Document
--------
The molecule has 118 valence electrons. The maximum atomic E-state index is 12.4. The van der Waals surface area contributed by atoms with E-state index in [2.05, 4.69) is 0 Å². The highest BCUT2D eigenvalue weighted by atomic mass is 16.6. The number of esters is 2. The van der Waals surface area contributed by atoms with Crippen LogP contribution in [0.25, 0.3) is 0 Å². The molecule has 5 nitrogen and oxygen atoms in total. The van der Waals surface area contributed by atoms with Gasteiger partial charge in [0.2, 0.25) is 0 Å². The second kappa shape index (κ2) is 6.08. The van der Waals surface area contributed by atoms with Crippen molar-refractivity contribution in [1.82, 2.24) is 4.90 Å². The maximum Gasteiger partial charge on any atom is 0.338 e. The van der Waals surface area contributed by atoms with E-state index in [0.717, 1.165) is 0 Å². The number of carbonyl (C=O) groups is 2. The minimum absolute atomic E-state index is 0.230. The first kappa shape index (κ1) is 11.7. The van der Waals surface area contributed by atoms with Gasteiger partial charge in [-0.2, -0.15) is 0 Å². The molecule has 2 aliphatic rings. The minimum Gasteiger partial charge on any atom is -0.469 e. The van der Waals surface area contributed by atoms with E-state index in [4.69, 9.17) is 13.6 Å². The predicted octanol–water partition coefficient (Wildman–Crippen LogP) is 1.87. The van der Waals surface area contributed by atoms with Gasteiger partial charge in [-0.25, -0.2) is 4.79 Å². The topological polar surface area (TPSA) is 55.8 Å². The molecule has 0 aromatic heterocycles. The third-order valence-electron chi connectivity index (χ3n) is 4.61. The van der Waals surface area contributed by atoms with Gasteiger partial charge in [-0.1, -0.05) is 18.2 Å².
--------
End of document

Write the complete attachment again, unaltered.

The molecule has 118 valence electrons. The maximum atomic E-state index is 12.4. The van der Waals surface area contributed by atoms with E-state index in [2.05, 4.69) is 0 Å². The highest BCUT2D eigenvalue weighted by atomic mass is 16.6. The number of esters is 2. The van der Waals surface area contributed by atoms with Crippen LogP contribution in [0.25, 0.3) is 0 Å². The molecule has 5 nitrogen and oxygen atoms in total. The van der Waals surface area contributed by atoms with Gasteiger partial charge in [0.2, 0.25) is 0 Å². The second kappa shape index (κ2) is 6.08. The van der Waals surface area contributed by atoms with Crippen molar-refractivity contribution in [1.82, 2.24) is 4.90 Å². The maximum Gasteiger partial charge on any atom is 0.338 e. The van der Waals surface area contributed by atoms with E-state index in [0.717, 1.165) is 0 Å². The number of carbonyl (C=O) groups is 2. The minimum absolute atomic E-state index is 0.230. The first kappa shape index (κ1) is 11.7. The van der Waals surface area contributed by atoms with Gasteiger partial charge in [-0.2, -0.15) is 0 Å². The molecule has 2 aliphatic rings. The minimum Gasteiger partial charge on any atom is -0.469 e. The van der Waals surface area contributed by atoms with E-state index in [4.69, 9.17) is 13.6 Å². The predicted octanol–water partition coefficient (Wildman–Crippen LogP) is 1.87. The van der Waals surface area contributed by atoms with Gasteiger partial charge in [-0.25, -0.2) is 4.79 Å². The topological polar surface area (TPSA) is 55.8 Å². The molecule has 0 aromatic heterocycles. The third-order valence-electron chi connectivity index (χ3n) is 4.61. The van der Waals surface area contributed by atoms with Gasteiger partial charge in [-0.1, -0.05) is 18.2 Å².